Monday, October 11th, 2010
Southampton University musicologist Andrew Woolley was looking through a collection of papers from the Marquesses of Lothian family bought by the National Archives of Scotland in Edinburgh in 1991 when he found a reference to an unnamed Vivaldi score among the papers. When he tracked down the referenced score, Woolley realized that it was the only known copy of a flute concerto called “Il Gran Mogol,” one of a quartet of national concertos all of which were thought lost.
Although the title and composer’s name were clearly marked on the score and even in the archive’s catalogue, nobody realized what a treasure they had until Woolley, a Vivaldi expert, made the connection.
Vivaldi wrote the quartet of concertos in the late 1720s or early 30s. “Il Gran Mogol” was about India, then ruled by the Mughal Empire. Along with the other three — “La Francia” (France), “La Spagna” (Spain), and “L’Inghilterra” (England) — the concertos may have been written as a nationality-themed counterpart of Vivaldi’s most famous work, “The Four Seasons”.
The document in the National Archives is a published copy from the period of its composition, not the original manuscript, but the last time a reference to published versions of this work appear in the historical record is in the catalogue of a Dutch bookseller in 1759. The fact that copies were still in circulation then suggests that the piece was being performed, but after that, it just faded away.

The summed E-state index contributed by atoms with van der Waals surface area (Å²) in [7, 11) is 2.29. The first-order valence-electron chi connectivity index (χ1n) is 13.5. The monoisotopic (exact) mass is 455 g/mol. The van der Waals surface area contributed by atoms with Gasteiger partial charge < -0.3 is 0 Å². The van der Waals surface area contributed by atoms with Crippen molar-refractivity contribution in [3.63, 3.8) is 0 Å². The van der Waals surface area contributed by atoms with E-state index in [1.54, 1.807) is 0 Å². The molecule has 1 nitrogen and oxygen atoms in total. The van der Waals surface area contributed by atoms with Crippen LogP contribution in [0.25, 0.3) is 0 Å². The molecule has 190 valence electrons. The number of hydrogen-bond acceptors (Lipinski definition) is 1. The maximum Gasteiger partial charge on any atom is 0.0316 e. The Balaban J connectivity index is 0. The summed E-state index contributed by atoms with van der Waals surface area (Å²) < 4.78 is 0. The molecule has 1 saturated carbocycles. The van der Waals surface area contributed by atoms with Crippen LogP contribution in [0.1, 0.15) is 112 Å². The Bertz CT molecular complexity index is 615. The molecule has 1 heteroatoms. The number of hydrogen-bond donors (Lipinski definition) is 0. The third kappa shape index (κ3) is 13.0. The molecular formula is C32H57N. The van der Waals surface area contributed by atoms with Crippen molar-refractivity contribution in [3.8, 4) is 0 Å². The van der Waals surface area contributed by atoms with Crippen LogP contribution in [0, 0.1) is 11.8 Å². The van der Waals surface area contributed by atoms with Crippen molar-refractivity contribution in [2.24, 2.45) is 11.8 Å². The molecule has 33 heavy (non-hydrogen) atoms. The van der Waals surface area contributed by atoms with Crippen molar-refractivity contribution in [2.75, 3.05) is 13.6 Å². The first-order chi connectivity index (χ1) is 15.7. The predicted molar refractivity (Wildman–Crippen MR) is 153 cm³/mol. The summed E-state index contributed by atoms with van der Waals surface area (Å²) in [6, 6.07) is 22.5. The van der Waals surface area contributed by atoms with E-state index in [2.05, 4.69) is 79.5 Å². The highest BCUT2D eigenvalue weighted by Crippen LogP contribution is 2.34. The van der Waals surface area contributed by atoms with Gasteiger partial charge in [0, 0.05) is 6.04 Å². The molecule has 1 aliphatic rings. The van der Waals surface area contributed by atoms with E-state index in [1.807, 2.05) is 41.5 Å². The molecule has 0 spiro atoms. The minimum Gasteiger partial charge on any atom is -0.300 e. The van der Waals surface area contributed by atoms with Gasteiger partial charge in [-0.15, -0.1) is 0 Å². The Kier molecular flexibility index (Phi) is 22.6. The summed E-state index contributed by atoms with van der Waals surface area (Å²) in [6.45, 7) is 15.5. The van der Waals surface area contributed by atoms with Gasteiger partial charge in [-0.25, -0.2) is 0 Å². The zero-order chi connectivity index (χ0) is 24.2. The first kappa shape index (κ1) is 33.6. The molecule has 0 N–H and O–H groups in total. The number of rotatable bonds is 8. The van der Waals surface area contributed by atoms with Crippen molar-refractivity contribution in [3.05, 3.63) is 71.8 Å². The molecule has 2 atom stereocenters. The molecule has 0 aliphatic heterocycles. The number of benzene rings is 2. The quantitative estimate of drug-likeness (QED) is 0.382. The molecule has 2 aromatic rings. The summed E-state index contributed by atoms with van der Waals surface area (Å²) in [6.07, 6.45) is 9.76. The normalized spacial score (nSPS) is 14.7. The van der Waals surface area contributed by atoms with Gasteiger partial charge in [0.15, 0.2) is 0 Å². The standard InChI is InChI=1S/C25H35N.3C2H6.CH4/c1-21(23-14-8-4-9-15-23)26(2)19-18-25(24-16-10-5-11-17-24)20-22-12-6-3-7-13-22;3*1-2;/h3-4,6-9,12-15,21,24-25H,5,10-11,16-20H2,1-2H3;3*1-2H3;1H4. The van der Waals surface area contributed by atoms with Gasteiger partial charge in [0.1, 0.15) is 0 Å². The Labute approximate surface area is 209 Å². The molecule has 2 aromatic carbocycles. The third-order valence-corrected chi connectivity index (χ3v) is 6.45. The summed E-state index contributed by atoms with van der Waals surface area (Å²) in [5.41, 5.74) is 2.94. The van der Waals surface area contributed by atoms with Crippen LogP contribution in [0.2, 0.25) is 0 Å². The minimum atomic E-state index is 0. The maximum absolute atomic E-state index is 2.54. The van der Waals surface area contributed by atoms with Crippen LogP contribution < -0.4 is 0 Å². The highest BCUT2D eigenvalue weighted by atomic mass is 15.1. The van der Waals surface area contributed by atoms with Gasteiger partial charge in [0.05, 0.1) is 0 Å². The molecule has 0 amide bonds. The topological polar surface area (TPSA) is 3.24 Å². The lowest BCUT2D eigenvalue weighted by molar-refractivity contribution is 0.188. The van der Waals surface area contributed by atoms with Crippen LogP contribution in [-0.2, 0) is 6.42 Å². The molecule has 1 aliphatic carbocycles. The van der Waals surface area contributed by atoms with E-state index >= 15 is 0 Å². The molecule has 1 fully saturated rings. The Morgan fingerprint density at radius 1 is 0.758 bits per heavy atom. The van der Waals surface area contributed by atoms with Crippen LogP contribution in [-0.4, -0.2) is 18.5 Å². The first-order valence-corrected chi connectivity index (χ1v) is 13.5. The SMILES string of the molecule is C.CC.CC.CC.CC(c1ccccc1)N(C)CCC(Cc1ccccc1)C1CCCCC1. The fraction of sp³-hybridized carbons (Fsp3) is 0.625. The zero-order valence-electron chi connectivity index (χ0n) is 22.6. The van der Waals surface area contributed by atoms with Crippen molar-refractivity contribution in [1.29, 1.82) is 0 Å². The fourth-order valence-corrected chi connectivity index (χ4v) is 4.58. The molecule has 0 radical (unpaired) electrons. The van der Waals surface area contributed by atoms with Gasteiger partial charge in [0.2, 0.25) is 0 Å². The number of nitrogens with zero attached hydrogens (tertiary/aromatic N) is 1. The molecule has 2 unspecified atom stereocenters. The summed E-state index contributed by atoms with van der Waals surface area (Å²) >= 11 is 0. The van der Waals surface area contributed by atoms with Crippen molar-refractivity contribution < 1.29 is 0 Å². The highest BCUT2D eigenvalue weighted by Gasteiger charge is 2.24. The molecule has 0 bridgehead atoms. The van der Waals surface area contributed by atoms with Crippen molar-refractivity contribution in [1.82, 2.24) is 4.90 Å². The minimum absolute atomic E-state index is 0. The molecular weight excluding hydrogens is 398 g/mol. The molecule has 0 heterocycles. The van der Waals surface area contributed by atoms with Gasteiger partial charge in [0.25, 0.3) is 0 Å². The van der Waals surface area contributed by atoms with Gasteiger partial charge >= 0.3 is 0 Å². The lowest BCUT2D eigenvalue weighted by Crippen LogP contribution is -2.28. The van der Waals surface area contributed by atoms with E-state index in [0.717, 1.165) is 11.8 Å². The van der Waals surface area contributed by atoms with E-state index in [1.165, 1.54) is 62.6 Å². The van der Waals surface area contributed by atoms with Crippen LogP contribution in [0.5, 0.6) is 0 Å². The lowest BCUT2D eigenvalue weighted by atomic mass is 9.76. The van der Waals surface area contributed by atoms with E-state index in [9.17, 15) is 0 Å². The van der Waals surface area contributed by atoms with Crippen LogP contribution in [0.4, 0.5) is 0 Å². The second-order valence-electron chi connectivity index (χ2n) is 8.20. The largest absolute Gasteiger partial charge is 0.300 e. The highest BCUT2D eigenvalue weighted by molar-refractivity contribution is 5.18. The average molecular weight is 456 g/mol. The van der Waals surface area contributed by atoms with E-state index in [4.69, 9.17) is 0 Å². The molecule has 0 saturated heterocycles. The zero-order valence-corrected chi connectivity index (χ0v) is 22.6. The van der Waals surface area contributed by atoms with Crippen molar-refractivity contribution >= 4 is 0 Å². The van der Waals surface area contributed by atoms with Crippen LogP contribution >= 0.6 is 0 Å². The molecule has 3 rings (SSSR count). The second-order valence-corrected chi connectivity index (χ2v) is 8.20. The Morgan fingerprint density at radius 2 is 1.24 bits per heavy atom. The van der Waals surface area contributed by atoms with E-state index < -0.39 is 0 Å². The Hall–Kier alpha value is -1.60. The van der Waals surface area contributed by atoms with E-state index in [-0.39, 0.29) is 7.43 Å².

So how did one solitary score find its way to Scotland? Woolley has researched its possible path for 4 months since he found it in April of this year, and he thinks a flute-playing scion of the Lothian family brought it back home after his Grand Tour.
Il Gran Mogol score was collected in the 1730s by Lord Robert Kerr, the son of the third Marquis of Lothian, during a “grand tour” of continental Europe. On that tour, Kerr, a flautist, is also believed to have acquired three pieces found in the same folder as the concerto.
He died at Culloden in 1746 fighting for government forces against the Jacobites. His whereabouts between 1732 and 1739, when he was commissioned in the army, are not recorded.
Woolley said it was highly likely Kerr went on a cultural tour of Europe, taking in places such as Italy, Germany, France and the Low Countries. “That would have given him the opportunity, like many British gentlemen of the 18th century, to acquire souvenirs of the trip such as the manuscript of a wonderful flute concerto by Vivaldi,” he said.
The score was almost complete, but it was missing the part for the second violin, so Woolley recreated it using a similar concerto that he thinks may have been in part derived from the earlier “Il Gran Mogol”. Now that there’s a working version, the score will be played for the first time in 250 years at a concert in Perth in January.
Here’s a teaser to tide you over until then. This is a small piece of the found Vivaldi concerto played by a flautist at the press conference revealing the find on Friday.
Lovely, isn’t it?